Abortion Rights Advocates Laud High Court Decision
Women's health battle reverberates on campaign trail

The Supreme Court ruling Monday that voided Texas requirements that abortion clinics meet certain safety standards and that providers be affiliated with nearby hospitals is reviving a fight over women's health that is reverberating on the campaign trail.  

The 5-3 decision in Whole Woman's Health v. Hellerstedt refocused attention on the Supreme Court vacancy caused by the death of Justice Antonin Scalia. Senate Republicans have refused to consider President Barack Obama's nominee, Judge Merrick Garland, to fill the position, leaving the court with eight justices.  

Medicaid Plans Succeed in Obamacare as Others Struggle
Some smaller insurers are outperforming broader industry on exchanges

Smaller insurers with experience in Medicaid, such as Centene Corp. and Molina Healthcare, are outperforming the broader insurance industry on the federal health exchanges. Their success is putting a spotlight on their business model as the Obama administration and other insurers seek to stabilize the fledgling individual market.  

If Medicaid-like plan features become the norm, consumers and medical providers would be substantially affected. Such plans are often popular in the exchanges for their low premiums, but consumers have criticized limits on their access to medical providers such as doctors. And physicians fault the plans for low reimbursement rates.  

What You Missed: House Fetal Tissue Hearing

The House Energy and Commerce Select Investigative Panel held a hearing on the pricing of fetal tissue Wednesday, April 20. Roll Call summarizes the three-hour hearing in two minutes....
Spanish-Speaking Members Bring Camaraderie, Constituent Comfort

After Rep. Grace Napolitano casts her vote on the House floor, she always heads straight for the same corner: the “barrio in the back,” as it’s called by those who know it.

Just to the right of the door closest to the elevators, near the back of the House chamber, congregate those lawmakers who are fluent in Spanish. There they chat about “anything and everything,” the California Democrat said, from a piece of legislation to a newly drawn district to a family member’s health.

Bob Graham: Creating Fiction From Reality
Graham’s First Novel Pulls From Time in Senate

First-time fiction authors often write themselves into their novels, following  the age-old advice to “write what you know.” Former Sen. Bob Graham (D-Fla.) did conjure up a heroic Senator — but he kills the character off in the first few pages.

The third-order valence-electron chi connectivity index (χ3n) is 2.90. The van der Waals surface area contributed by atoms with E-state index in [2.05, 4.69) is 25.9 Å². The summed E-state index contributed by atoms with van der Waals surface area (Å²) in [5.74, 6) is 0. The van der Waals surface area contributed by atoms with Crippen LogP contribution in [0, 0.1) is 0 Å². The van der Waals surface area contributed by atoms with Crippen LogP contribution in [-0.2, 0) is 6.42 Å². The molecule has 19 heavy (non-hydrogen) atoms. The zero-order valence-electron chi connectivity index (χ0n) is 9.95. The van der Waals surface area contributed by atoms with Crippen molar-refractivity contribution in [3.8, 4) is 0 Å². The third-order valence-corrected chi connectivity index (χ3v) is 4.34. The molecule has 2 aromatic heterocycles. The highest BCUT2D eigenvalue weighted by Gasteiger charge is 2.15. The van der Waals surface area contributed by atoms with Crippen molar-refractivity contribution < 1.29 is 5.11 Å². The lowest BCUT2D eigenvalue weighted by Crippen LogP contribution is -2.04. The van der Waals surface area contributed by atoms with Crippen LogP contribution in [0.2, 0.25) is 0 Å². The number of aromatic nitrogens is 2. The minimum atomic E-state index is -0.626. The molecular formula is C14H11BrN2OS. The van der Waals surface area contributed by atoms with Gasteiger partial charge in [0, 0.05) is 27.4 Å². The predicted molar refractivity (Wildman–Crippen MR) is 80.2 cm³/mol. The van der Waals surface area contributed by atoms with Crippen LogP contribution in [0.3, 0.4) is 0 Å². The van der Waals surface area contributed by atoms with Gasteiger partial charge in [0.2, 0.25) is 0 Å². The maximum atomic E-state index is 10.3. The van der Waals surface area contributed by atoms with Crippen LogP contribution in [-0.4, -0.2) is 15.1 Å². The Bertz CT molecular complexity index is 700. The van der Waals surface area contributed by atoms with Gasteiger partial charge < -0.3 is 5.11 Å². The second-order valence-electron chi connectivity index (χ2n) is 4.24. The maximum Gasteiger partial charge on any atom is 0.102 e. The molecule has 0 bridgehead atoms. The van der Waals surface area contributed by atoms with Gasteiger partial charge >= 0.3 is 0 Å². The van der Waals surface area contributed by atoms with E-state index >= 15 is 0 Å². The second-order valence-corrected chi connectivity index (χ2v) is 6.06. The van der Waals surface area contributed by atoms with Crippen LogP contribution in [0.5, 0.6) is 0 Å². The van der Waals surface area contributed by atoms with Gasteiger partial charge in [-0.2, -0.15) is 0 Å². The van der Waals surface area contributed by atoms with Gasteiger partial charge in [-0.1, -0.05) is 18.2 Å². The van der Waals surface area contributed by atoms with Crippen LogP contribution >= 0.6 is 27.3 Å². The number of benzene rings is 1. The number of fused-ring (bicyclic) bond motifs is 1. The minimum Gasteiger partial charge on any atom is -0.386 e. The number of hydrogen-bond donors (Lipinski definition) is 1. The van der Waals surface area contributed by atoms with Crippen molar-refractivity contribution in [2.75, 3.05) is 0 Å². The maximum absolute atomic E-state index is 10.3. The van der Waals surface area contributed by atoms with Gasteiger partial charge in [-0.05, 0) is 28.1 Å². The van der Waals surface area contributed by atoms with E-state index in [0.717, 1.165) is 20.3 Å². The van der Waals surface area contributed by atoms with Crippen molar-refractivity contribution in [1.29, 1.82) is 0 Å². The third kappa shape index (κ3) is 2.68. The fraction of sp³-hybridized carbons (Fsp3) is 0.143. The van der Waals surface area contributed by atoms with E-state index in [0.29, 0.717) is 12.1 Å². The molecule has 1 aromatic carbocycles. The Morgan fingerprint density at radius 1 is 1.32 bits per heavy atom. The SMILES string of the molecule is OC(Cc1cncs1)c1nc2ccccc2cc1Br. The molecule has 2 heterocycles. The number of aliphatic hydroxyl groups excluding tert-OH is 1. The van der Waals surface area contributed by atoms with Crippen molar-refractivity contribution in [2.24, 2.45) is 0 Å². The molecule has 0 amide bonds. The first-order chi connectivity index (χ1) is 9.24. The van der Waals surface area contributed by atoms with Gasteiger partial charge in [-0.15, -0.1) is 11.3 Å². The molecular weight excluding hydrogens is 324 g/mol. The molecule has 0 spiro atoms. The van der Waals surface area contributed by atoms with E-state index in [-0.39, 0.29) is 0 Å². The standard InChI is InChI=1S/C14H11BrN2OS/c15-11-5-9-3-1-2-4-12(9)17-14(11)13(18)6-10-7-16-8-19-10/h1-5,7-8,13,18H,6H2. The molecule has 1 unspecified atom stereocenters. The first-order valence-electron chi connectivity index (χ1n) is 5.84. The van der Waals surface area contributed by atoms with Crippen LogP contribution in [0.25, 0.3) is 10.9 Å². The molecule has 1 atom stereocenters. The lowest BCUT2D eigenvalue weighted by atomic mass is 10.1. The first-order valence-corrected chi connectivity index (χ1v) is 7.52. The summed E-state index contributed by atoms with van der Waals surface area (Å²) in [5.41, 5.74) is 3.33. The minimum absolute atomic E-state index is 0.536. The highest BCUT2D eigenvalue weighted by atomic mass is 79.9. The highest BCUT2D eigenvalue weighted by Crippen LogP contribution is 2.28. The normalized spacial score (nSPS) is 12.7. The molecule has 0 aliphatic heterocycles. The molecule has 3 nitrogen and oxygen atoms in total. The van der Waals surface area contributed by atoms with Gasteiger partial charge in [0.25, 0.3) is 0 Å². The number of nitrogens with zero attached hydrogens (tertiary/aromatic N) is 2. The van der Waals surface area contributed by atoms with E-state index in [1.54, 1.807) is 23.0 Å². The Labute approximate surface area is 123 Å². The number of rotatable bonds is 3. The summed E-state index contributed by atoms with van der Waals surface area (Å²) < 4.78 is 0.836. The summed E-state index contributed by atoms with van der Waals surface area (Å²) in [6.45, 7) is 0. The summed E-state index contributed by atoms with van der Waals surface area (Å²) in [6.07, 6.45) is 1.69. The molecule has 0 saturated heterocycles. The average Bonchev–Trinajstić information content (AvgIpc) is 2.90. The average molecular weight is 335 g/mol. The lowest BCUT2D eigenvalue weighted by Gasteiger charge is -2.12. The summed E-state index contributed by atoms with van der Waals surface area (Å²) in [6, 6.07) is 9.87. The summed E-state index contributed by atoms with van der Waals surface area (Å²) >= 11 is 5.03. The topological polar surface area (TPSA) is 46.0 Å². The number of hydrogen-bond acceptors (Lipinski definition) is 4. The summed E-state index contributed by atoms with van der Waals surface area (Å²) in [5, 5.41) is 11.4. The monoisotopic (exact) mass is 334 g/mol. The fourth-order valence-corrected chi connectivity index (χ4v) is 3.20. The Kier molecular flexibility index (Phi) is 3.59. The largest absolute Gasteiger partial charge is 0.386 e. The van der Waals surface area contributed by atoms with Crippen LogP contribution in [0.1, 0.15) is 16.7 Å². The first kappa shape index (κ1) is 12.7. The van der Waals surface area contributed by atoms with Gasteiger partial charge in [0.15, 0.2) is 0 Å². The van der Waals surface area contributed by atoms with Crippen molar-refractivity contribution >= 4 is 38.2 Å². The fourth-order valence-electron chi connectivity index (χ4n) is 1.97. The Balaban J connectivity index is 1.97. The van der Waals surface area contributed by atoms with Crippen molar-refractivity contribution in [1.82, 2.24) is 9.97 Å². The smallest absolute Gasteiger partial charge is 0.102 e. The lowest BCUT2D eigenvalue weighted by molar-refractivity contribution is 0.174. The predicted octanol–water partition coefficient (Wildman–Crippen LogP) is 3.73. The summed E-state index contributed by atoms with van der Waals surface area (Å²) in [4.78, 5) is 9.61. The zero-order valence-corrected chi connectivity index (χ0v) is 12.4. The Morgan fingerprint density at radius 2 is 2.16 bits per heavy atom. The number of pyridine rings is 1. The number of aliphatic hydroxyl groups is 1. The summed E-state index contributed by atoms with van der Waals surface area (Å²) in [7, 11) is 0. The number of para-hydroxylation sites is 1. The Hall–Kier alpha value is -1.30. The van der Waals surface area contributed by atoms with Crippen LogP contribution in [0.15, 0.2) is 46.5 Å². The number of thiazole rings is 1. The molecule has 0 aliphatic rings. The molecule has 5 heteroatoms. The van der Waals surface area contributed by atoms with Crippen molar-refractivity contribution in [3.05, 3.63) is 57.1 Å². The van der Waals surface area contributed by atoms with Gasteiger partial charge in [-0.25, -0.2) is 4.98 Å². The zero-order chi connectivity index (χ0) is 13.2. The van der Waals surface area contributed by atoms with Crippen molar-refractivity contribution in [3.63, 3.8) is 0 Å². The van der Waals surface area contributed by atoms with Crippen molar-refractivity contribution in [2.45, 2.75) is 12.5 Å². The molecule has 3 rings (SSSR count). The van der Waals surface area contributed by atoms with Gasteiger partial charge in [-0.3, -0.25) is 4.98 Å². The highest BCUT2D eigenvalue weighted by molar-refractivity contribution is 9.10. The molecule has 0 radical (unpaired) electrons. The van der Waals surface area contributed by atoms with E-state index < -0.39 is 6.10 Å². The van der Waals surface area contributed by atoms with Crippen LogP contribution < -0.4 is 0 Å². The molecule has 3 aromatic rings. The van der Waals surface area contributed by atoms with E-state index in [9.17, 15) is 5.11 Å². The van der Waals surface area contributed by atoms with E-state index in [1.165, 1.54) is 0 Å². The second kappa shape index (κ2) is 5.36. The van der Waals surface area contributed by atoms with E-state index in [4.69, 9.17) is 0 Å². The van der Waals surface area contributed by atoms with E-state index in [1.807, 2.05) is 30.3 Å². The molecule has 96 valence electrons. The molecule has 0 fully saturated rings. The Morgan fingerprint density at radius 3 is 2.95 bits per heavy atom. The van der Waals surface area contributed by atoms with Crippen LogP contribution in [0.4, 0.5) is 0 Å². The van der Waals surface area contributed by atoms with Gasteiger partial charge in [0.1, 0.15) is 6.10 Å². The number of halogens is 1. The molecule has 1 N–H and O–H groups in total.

His new novel, “Keys to the Kingdom,” isn’t about dreaming up a better version of himself. Instead, Graham wrote the book as a way to share censored information. It draws on his knowledge gleaned from 10 years of service on the Intelligence Committee, which he was chairman of through 9/11 and the lead-up to the Iraq War.

Lawmakers Learn to Juggle Family, Office Duty

When Rep. Wally Herger went door to door for his first campaign, he and his wife weren’t pulling the traditional wagon full of literature around the neighborhood. Theirs was filled with small children. 

The California Republican now has nine children, all of whom are an asset on the campaign trail, he said. Rep. Bobby Schilling (R-Ill.) had 10 child campaigners — all of whom donated to his campaign without any prompting. Rep. Daniel Webster (R-Fla.) remembered similar help from his six kids at parades and events. His children would walk around wearing signs that read “Vote for my Daddy.”

Presiding Loses Its Prestige in Senate

Fifteen minutes into a recent shift as the Senate’s presiding officer, Sen. Al Franken put down a newspaper and pulled out his BlackBerry. Head ducked, the Minnesota Democrat kept the phone under the desk to check his email, until Sen. David Vitter (R-La.) cleared his throat. 

With a quick glance around him, Franken stowed his BlackBerry in time to recognize Vitter’s request to speak.

For These Four Lawmakers, Baseball’s a Household Affair
Congressional Baseball Game Is Just One of Many Activities That Has Helped Build a Bond Among Republican Roommates

When Rep. Erik Paulsen finally found a place to live in Washington, his housemates made him agree to one extra stipulation: He had to play baseball.

“I had no choice,” the Minnesota Republican said jokingly.